Osten said the Republicans made her a target, capitalizing on a budget shortfall that she blamed on the Board of Education. And her reservations about the plan have as much to do with its reliance on some general-obligation borrowing, which she says should be used for capital expenditures other than transportation.
The GOP also flipped control of local governments in Wethersfield, Rocky Hill and Newington, where Republicans made tolls an issue, albeit to varying degrees. All three communities are represented by Sen. Matt Lesser, D-Middletown, who was non-committal Monday about CT2030.
“I’m trying to understand how it affects my district, like everyone else is,” Lesser said. “I’m processing it, talking to local officials.”
CT2030 would remove a traffic signal on Route 9 that is the source of backups during weekday commutes and on summer weekends, when the state highway is taken to the shoreline by beachgoers. A toll would be placed on Route 9 to finance the $90 million to $180 million cost of redesigning the highway and constructing a new bridge to eliminate the current intersection with local roads.
The new plan cuts its reliance on tolling revenue by more than half. The original plan called for at least 50 gantries on Route 15 and Interstates 84, 91 and 95, raising nearly $800 million. CT2030 calls for tolls on 14 bridges, with the revenue dedicated to financing their repair, remodeling or new construction.
House Speaker Joe Aresimowicz, D-Berlin, and House Majority Leader Matt Ritter, D-Hartford, are generally supportive of CT2030, giving Lamont something in the House that he lacks in the Senate — a champion in the ranks of leadership.
“People have to stop being lazy legislatively and propose things and have a real debate and conversation on this. The intellectual dishonesty of saying no is unfair.”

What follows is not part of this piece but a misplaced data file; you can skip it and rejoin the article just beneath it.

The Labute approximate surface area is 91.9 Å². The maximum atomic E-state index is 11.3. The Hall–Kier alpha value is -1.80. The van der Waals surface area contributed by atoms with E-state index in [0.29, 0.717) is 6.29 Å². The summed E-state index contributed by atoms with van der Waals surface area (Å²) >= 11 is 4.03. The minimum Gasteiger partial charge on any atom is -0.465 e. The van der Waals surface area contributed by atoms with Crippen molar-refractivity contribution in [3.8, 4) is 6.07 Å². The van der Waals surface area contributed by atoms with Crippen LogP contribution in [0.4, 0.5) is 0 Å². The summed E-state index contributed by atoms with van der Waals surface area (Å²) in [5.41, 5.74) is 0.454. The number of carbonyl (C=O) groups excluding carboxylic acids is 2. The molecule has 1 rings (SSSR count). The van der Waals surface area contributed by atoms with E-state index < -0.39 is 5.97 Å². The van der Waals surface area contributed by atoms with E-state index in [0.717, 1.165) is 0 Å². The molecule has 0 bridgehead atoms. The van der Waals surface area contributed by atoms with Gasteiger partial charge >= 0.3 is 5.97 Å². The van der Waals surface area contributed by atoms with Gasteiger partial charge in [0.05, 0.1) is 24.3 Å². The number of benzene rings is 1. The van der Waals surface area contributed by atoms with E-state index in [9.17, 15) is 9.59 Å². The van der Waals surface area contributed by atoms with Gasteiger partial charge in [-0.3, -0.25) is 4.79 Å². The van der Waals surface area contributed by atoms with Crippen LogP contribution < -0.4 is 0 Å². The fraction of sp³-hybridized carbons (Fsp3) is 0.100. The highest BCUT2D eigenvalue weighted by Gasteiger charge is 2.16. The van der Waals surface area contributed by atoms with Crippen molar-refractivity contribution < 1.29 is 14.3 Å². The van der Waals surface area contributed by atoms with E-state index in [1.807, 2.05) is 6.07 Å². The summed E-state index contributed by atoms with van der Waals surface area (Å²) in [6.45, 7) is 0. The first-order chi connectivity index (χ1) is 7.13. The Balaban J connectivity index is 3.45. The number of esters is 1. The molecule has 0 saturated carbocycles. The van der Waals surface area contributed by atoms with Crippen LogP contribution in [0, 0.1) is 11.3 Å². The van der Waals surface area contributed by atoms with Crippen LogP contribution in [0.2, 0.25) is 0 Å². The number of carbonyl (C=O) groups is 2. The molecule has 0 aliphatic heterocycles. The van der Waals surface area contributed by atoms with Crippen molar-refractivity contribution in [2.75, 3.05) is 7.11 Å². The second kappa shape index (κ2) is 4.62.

House Majority Leader Matt Ritter
Ritter said the backlog of transportation infrastructure maintenance, the need for improvements to speed up highway and commuter rail commutes, and the approaching insolvency of the Special Transportation Fund all demand legislative action.
“People have to stop being lazy legislatively and propose things and have a real debate and conversation on this,” Ritter said. “The intellectual dishonesty of saying no is unfair.”
In 1991, Gov. Lowell P. Weicker Jr. managed to pass the income tax over the objections of the Senate’s Democratic leaders, President Pro Tem John B. Larson of East Hartford and Majority Leader Cornelius O’Leary of Windsor Locks.
But Weicker had a champion in Sen. William A. D-Bella, D-Hartford, the co-chair of the Finance, Revenue and Bonding Committee. Lamont has no one playing that role now, and the problem goes deeper than a reluctance to embrace tolls.
“I think people like me and others would be willing to champion the transportation initiative if they saw a governor who is more engaged and understanding the needs of the members and where they come from in their home districts,” said Sen. John Fonfara, D-Hartford, the co-chair of the finance panel.
Fonfara said the governor’s deep cuts in borrowing have undermined a range of legislative priorities, including the continued financing of affordable housing and the remediation of polluted brown fields, a major issue in cities struggling with an industrial past. Legislators would like to believe that Lamont has broader interests than transportation, he said.
“There is a lot [more] to their agenda than this one proposal,” Fonfara said, “And, heretofore, he has not been willing to entertain that.”